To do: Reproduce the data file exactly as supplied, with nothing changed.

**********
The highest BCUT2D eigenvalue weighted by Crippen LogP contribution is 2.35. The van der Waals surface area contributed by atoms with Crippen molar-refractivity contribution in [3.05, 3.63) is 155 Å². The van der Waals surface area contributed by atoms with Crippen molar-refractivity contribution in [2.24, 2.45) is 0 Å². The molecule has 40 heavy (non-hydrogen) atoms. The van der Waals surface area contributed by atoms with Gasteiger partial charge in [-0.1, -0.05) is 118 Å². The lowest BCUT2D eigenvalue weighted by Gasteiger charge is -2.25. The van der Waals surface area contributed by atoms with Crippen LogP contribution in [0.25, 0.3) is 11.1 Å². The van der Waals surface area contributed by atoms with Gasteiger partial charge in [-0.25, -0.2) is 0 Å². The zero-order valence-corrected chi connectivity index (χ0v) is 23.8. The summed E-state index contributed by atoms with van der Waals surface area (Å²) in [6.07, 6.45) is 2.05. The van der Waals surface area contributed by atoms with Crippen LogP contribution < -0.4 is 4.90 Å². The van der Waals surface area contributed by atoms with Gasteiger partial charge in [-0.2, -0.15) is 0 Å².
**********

The highest BCUT2D eigenvalue weighted by Crippen LogP contribution is 2.35. The van der Waals surface area contributed by atoms with Crippen molar-refractivity contribution in [3.05, 3.63) is 155 Å². The van der Waals surface area contributed by atoms with Crippen molar-refractivity contribution in [2.24, 2.45) is 0 Å². The molecule has 40 heavy (non-hydrogen) atoms. The van der Waals surface area contributed by atoms with Gasteiger partial charge in [-0.1, -0.05) is 118 Å². The lowest BCUT2D eigenvalue weighted by Gasteiger charge is -2.25. The van der Waals surface area contributed by atoms with Crippen LogP contribution in [0.25, 0.3) is 11.1 Å². The van der Waals surface area contributed by atoms with Gasteiger partial charge in [-0.25, -0.2) is 0 Å². The zero-order valence-corrected chi connectivity index (χ0v) is 23.8. The summed E-state index contributed by atoms with van der Waals surface area (Å²) in [6.07, 6.45) is 2.05. The van der Waals surface area contributed by atoms with Crippen LogP contribution < -0.4 is 4.90 Å². The van der Waals surface area contributed by atoms with Gasteiger partial charge in [-0.2, -0.15) is 0 Å².